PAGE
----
appearance and seems to bo well edu
cated. ONLY STRANQERS AT DEATH BED
Kearney, Neb.. Aug. 10. Miss
Fonda Lang of Calaway died at the
city hospital in Kearney Sunday of
typhoid fever resulting from com
plication of ailments. Responsible
for her troubles, which, it Is alleged,
she came to Kearney to hide, is a
young man of the vicinity of Calla
way, who disappeared at about tbe
time the girl's troubles culminated in
this city. The young lady's parents
live on a farm near Callaway, and are
said to be In gno' circumstances,
but, It Is charged. ley abandoned
her entirely, and during the weeks
she wh3 In the hosp-tal here they
would have nothing to do with her,
would not erne to see her nr contri
bute anything to her comfort or
maintenance. They were kept ad
vised of the girl's condition and wsre
telegraphed Saturday to come to
Kearney at owe If they would see
their daughter alive. A telegram
was sent Sunday advising them of
her death, but the father refused to
pay for or recolve the telegram and
could no more than surmise the con
tents. The funeral was held Ibis afternooD
from an undertaking room. The en
tire expense of the sickness and bur
la of Miss Lang has been borne by
the county, but as she 1 1 a minor and
tbe father is able to pay the claim
has been given to an attorney who
will call on tbe father and invite him
to liquidate. '
KILLED DURINU CRAP OAME
Murphysboro, III., Aug. 17. Six
persons have met violent deaths in
Jackson county during the past week.
The latest outbieak Jof violence was
In tho shooting today of William
Smith and his son, Jacob, near Rad-
dersvlllc.
WILL NEVER BE GERMANIZED
Berlin, Aug. 19. A fervid assem
blage of two thousand Poles here yes
terday cheeied what was called tbe
Tolls!) democracy. There was a
scene of extraordinary enthusiasm.
Hcrr Wrobell, editor of a Polish
newspaper published Id Bcilln dur
ing tbo course of a speech exclaimed:
"Prussia will disappear from tho
map before they succeed Id German
izing the Poles and destroying their
hope of tbe reautectloo of Poland."
CALLED HIM BEAST.
MRS. BARTHOLIN KNEW HER SON
WAS FULL OF EVIL.
Chicago. Aug. 23. The coroner's
Jury at the Inquest Thursday over
the body of Mrs. Anna Bartholin
brought in a verdict recommending
that her son William Bartholin, be
arrested and held as principal for her
murder, aud that Oscar Thompson
and Edward Counselman, who are
under arrest accused of complicity
in the murder of Minnie Mitchell, be
held to the grand jury as accessories
to tbe crime. The Jury found that
Mrs. Bartholin- came to her death en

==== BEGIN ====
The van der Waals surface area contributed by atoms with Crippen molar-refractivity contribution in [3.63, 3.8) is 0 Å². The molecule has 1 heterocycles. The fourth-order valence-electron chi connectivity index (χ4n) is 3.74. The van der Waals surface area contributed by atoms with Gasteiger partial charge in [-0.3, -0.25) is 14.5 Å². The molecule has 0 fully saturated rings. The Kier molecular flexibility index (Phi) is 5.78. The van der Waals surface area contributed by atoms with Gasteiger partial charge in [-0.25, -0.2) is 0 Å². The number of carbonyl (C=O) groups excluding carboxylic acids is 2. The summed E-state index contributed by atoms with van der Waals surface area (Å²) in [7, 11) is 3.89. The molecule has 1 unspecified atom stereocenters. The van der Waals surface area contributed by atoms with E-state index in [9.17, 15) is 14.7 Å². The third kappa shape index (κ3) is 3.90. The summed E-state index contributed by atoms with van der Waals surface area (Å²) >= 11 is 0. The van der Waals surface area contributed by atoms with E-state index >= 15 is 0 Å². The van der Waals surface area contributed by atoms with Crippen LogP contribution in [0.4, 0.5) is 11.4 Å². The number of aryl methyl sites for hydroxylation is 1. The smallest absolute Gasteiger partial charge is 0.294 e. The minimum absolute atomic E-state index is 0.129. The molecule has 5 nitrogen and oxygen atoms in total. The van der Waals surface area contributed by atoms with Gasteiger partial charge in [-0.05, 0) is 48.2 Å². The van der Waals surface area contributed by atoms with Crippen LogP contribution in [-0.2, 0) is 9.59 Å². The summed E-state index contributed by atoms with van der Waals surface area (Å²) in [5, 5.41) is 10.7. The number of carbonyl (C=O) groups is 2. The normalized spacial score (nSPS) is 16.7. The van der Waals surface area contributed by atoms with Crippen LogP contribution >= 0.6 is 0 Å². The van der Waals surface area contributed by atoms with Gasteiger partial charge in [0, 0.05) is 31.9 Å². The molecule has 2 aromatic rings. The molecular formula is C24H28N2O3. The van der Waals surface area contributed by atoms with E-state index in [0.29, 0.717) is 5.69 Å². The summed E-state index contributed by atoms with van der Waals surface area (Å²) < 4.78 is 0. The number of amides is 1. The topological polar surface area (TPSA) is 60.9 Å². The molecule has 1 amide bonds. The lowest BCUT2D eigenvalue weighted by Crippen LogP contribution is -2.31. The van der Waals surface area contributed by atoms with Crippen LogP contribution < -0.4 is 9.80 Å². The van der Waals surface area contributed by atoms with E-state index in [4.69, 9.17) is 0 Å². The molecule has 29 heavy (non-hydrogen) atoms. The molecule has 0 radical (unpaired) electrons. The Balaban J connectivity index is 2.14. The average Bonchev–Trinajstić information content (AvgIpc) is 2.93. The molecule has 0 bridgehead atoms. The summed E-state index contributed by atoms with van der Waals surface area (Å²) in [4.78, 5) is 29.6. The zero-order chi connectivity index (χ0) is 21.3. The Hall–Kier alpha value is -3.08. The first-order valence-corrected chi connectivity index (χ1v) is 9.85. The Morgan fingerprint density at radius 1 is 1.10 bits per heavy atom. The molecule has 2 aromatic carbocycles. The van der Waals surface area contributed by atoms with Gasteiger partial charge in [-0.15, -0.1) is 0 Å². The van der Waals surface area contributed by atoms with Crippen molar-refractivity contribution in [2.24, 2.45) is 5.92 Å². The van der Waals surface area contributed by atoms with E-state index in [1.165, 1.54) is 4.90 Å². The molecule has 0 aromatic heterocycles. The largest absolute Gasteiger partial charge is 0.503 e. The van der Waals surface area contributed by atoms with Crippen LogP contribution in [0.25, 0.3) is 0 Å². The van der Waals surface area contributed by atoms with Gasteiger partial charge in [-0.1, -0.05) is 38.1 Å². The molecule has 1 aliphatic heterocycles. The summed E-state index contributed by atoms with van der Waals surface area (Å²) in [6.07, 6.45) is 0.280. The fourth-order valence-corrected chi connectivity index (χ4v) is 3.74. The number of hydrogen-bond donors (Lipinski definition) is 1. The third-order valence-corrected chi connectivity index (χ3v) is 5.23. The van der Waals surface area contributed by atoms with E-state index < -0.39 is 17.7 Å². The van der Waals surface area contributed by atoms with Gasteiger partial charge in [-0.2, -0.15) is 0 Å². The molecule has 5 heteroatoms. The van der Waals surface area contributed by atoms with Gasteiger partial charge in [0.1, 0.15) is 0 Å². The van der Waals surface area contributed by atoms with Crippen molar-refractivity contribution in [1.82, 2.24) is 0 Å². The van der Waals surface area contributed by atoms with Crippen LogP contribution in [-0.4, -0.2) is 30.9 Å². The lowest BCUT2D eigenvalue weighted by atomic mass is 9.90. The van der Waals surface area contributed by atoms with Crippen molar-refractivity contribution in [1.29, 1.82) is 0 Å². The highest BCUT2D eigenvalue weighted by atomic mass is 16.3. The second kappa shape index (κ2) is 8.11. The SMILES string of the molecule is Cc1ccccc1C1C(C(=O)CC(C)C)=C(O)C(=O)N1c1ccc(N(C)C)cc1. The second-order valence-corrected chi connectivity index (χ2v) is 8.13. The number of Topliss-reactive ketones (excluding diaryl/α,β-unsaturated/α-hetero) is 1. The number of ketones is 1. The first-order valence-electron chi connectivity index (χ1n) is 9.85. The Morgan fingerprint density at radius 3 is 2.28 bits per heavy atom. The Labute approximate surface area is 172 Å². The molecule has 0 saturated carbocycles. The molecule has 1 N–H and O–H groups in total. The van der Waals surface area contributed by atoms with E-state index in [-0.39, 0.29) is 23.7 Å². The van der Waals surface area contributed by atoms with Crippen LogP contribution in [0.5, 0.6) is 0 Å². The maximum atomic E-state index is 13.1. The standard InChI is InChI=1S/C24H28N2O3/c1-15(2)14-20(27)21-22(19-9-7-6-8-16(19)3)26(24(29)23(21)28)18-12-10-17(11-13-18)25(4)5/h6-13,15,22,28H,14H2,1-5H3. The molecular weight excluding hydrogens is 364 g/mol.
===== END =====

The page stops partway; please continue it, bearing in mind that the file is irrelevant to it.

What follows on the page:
or about July 7, death being due to
strangulation.
During the inquest, Mrs. May
Brown, a former neignbor of Mrs.
Bartholin, testified that the old lady
was suspicious ,and lived in deadly
fear of her son. According to Mrs.
Brown's testimony, Mrs. Bartholin
in a conversation a few days befoie
her death had told the witness thai
young Bartholin was nothing but a
beast and that the Mitchell family
would regret the day they allowed
Minnie Mitchell to have anything to
do with him. Mrs. Bartholin in re
lating her troubles declared that she
believed him capable of almost any
crime.
The police hope for moresubsantlal
results from this inquest than from
the similar proceedings yesterday in
the Minnie Mitchell case. Although
the result of tbe coroner's jury ver
dict yesterday was the holding of
three men to the grand jury for com
plicity in the murder of the supposed
Mitchell girl, such grave doubts exist
over tbe identity of the body that
was buried as Miss Mitchell that ef
forts were renewed today to have the
Mitchell family exhume the body for
further inspection.
Doubtful identity will be the bur
den of the defense of Oscar Thompson,
John Claffey and Edward Counselman
who were held yesterday to answer
for the supposed Mitchell crime. The
first two already stood as principal
and accessory in tbe murder of Mrs.
Bartholin. As yet nothing definite
has been heard of the whereabouts of
William J. Bartholin. Much doubt
exists, however, as to whether Miss
Mitche'l Is dead.
Mrs. Brown testified that Bartholin
had frequently quarreled with his
moher and struck her. She said Mrs.
Bartholin hada considerable amount
of mtioey just before she disappeared.
Late in the day the coroner's jury
returned a verdict that Mrs. Bartho
lin came to her death oa July 5 from
strangulation and recommended that
Os':ar Thompson (who is already held
as principal in the murder,) and Ea
ward Counselman ba held to tbe
grand jury until discharged by due
process of law.
The jury further recommended re
leasing John Claffey in this case and
that Willlasm Bartholin be appre
hended. M STSKEN FOR A BURGLAR.
Guthrie, Okla., Aug. 23. J. M.
McMorris, an aged and well known
resident of Charleston, 111., was mis
taken for a burglar in the home of J.
F. Shaffer, at Okalhoma City this
morning and shot by Shaffer, wounds
being inflicted from which he died
tonight.
Shaffer recently located here, com
ing from Dixon, 111.
McMorris entered the house think
ing his daughter, Mrs. Fred Trout
ruan, still occupied it and was bend
ing over the cradle to caress his sup
posed grand child when Shaffer shot
him.
McMorris' dying statement exon
erated Shaffer.
PARACHUTE FAILS TO OPEN
Danville, 111., Aug. 21. L. A. Sar
tell, an aeronaut of Fairwell, Mich.,
was probably fatally Injured today as
the result of a parachute leap from a
balloon 1.200 feet above the earth.
When he leaped from the baloon